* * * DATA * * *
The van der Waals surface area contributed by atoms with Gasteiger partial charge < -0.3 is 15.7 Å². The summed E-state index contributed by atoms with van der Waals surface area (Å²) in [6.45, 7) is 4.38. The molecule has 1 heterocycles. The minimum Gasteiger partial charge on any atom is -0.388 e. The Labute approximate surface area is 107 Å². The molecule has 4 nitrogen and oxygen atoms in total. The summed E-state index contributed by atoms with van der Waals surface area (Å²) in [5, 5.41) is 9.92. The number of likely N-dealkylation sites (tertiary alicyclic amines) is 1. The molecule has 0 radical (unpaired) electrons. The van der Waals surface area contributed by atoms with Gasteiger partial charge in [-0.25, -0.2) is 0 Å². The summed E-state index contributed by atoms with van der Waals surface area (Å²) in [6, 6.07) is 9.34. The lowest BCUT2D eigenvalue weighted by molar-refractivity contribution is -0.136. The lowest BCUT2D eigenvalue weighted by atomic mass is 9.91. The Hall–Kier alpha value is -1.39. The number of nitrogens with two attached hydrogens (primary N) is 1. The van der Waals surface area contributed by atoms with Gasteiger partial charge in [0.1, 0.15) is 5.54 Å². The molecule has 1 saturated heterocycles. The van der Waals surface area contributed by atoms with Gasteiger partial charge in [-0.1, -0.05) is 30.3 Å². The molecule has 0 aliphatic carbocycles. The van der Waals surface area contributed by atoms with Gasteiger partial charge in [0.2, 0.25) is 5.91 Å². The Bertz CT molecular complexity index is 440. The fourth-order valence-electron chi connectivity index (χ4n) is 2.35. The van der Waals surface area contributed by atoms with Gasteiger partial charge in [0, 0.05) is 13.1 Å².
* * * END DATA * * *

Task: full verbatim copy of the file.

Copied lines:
The van der Waals surface area contributed by atoms with Gasteiger partial charge < -0.3 is 15.7 Å². The summed E-state index contributed by atoms with van der Waals surface area (Å²) in [6.45, 7) is 4.38. The molecule has 1 heterocycles. The minimum Gasteiger partial charge on any atom is -0.388 e. The Labute approximate surface area is 107 Å². The molecule has 4 nitrogen and oxygen atoms in total. The summed E-state index contributed by atoms with van der Waals surface area (Å²) in [5, 5.41) is 9.92. The number of likely N-dealkylation sites (tertiary alicyclic amines) is 1. The molecule has 0 radical (unpaired) electrons. The van der Waals surface area contributed by atoms with Gasteiger partial charge in [-0.25, -0.2) is 0 Å². The summed E-state index contributed by atoms with van der Waals surface area (Å²) in [6, 6.07) is 9.34. The lowest BCUT2D eigenvalue weighted by molar-refractivity contribution is -0.136. The lowest BCUT2D eigenvalue weighted by atomic mass is 9.91. The Hall–Kier alpha value is -1.39. The number of nitrogens with two attached hydrogens (primary N) is 1. The van der Waals surface area contributed by atoms with Gasteiger partial charge in [0.1, 0.15) is 5.54 Å². The molecule has 1 saturated heterocycles. The van der Waals surface area contributed by atoms with Gasteiger partial charge in [-0.1, -0.05) is 30.3 Å². The molecule has 0 aliphatic carbocycles. The van der Waals surface area contributed by atoms with Gasteiger partial charge in [0.2, 0.25) is 5.91 Å². The Bertz CT molecular complexity index is 440. The fourth-order valence-electron chi connectivity index (χ4n) is 2.35. The van der Waals surface area contributed by atoms with Gasteiger partial charge in [0, 0.05) is 13.1 Å².